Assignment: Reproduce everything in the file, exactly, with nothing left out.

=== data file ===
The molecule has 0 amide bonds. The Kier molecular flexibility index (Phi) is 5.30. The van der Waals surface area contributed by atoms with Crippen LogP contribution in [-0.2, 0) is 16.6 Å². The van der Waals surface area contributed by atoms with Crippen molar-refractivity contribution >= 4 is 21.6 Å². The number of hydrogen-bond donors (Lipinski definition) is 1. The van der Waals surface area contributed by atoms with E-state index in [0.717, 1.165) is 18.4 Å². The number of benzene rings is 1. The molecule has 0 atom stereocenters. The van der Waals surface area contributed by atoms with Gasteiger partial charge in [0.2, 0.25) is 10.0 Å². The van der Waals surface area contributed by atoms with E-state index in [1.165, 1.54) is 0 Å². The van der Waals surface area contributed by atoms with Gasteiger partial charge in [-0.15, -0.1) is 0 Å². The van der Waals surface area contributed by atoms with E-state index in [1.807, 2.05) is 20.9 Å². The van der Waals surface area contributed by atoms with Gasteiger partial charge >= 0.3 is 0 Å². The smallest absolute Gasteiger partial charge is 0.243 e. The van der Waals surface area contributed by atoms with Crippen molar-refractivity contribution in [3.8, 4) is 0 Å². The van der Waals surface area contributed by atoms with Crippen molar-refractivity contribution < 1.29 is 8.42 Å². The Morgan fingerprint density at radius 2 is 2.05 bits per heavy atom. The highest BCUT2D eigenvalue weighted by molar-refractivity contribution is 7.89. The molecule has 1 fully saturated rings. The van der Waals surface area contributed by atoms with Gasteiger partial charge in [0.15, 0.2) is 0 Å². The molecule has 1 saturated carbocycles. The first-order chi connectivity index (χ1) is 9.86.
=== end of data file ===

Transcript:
The molecule has 0 amide bonds. The Kier molecular flexibility index (Phi) is 5.30. The van der Waals surface area contributed by atoms with Crippen LogP contribution in [-0.2, 0) is 16.6 Å². The van der Waals surface area contributed by atoms with Crippen molar-refractivity contribution >= 4 is 21.6 Å². The number of hydrogen-bond donors (Lipinski definition) is 1. The van der Waals surface area contributed by atoms with E-state index in [0.717, 1.165) is 18.4 Å². The number of benzene rings is 1. The molecule has 0 atom stereocenters. The van der Waals surface area contributed by atoms with Gasteiger partial charge in [0.2, 0.25) is 10.0 Å². The van der Waals surface area contributed by atoms with E-state index in [1.165, 1.54) is 0 Å². The van der Waals surface area contributed by atoms with Gasteiger partial charge in [-0.15, -0.1) is 0 Å². The van der Waals surface area contributed by atoms with E-state index in [1.807, 2.05) is 20.9 Å². The van der Waals surface area contributed by atoms with Gasteiger partial charge >= 0.3 is 0 Å². The smallest absolute Gasteiger partial charge is 0.243 e. The van der Waals surface area contributed by atoms with Crippen molar-refractivity contribution in [3.8, 4) is 0 Å². The van der Waals surface area contributed by atoms with Crippen molar-refractivity contribution < 1.29 is 8.42 Å². The Morgan fingerprint density at radius 2 is 2.05 bits per heavy atom. The highest BCUT2D eigenvalue weighted by molar-refractivity contribution is 7.89. The molecule has 1 fully saturated rings. The van der Waals surface area contributed by atoms with Gasteiger partial charge in [0.15, 0.2) is 0 Å². The molecule has 1 saturated carbocycles. The first-order chi connectivity index (χ1) is 9.86.